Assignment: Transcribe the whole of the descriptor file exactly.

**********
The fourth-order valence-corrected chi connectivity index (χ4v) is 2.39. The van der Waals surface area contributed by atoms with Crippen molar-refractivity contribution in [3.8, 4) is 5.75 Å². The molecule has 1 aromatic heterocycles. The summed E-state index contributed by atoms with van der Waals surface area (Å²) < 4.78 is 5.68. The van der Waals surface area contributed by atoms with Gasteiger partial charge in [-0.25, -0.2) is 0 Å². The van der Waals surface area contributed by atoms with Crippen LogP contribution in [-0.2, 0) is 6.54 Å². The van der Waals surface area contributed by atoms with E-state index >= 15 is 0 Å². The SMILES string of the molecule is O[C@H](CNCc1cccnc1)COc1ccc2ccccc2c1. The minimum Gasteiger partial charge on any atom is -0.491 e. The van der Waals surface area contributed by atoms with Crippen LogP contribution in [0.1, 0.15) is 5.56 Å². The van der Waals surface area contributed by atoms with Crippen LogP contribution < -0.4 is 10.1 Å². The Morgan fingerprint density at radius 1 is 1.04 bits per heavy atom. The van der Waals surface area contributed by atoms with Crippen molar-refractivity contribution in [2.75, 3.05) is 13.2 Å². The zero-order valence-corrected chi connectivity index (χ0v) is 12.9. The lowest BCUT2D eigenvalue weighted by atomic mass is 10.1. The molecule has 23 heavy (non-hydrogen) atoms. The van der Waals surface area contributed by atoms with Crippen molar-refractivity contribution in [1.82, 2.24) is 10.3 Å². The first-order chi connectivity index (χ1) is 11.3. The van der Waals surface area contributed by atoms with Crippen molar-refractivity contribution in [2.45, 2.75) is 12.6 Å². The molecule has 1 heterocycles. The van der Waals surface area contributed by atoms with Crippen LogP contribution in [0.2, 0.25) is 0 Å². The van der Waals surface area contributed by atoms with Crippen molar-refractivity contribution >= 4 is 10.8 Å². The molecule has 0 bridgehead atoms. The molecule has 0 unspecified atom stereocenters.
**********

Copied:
The fourth-order valence-corrected chi connectivity index (χ4v) is 2.39. The van der Waals surface area contributed by atoms with Crippen molar-refractivity contribution in [3.8, 4) is 5.75 Å². The molecule has 1 aromatic heterocycles. The summed E-state index contributed by atoms with van der Waals surface area (Å²) < 4.78 is 5.68. The van der Waals surface area contributed by atoms with Gasteiger partial charge in [-0.25, -0.2) is 0 Å². The van der Waals surface area contributed by atoms with Crippen LogP contribution in [-0.2, 0) is 6.54 Å². The van der Waals surface area contributed by atoms with E-state index >= 15 is 0 Å². The SMILES string of the molecule is O[C@H](CNCc1cccnc1)COc1ccc2ccccc2c1. The minimum Gasteiger partial charge on any atom is -0.491 e. The van der Waals surface area contributed by atoms with Crippen LogP contribution in [0.1, 0.15) is 5.56 Å². The van der Waals surface area contributed by atoms with Crippen LogP contribution < -0.4 is 10.1 Å². The Morgan fingerprint density at radius 1 is 1.04 bits per heavy atom. The van der Waals surface area contributed by atoms with Crippen molar-refractivity contribution in [2.75, 3.05) is 13.2 Å². The zero-order valence-corrected chi connectivity index (χ0v) is 12.9. The lowest BCUT2D eigenvalue weighted by atomic mass is 10.1. The molecule has 23 heavy (non-hydrogen) atoms. The van der Waals surface area contributed by atoms with Crippen molar-refractivity contribution in [1.82, 2.24) is 10.3 Å². The first-order chi connectivity index (χ1) is 11.3. The van der Waals surface area contributed by atoms with Crippen molar-refractivity contribution in [2.45, 2.75) is 12.6 Å². The molecule has 1 heterocycles. The van der Waals surface area contributed by atoms with Crippen LogP contribution in [0.2, 0.25) is 0 Å². The van der Waals surface area contributed by atoms with Crippen molar-refractivity contribution >= 4 is 10.8 Å². The molecule has 0 bridgehead atoms. The molecule has 0 unspecified atom stereocenters.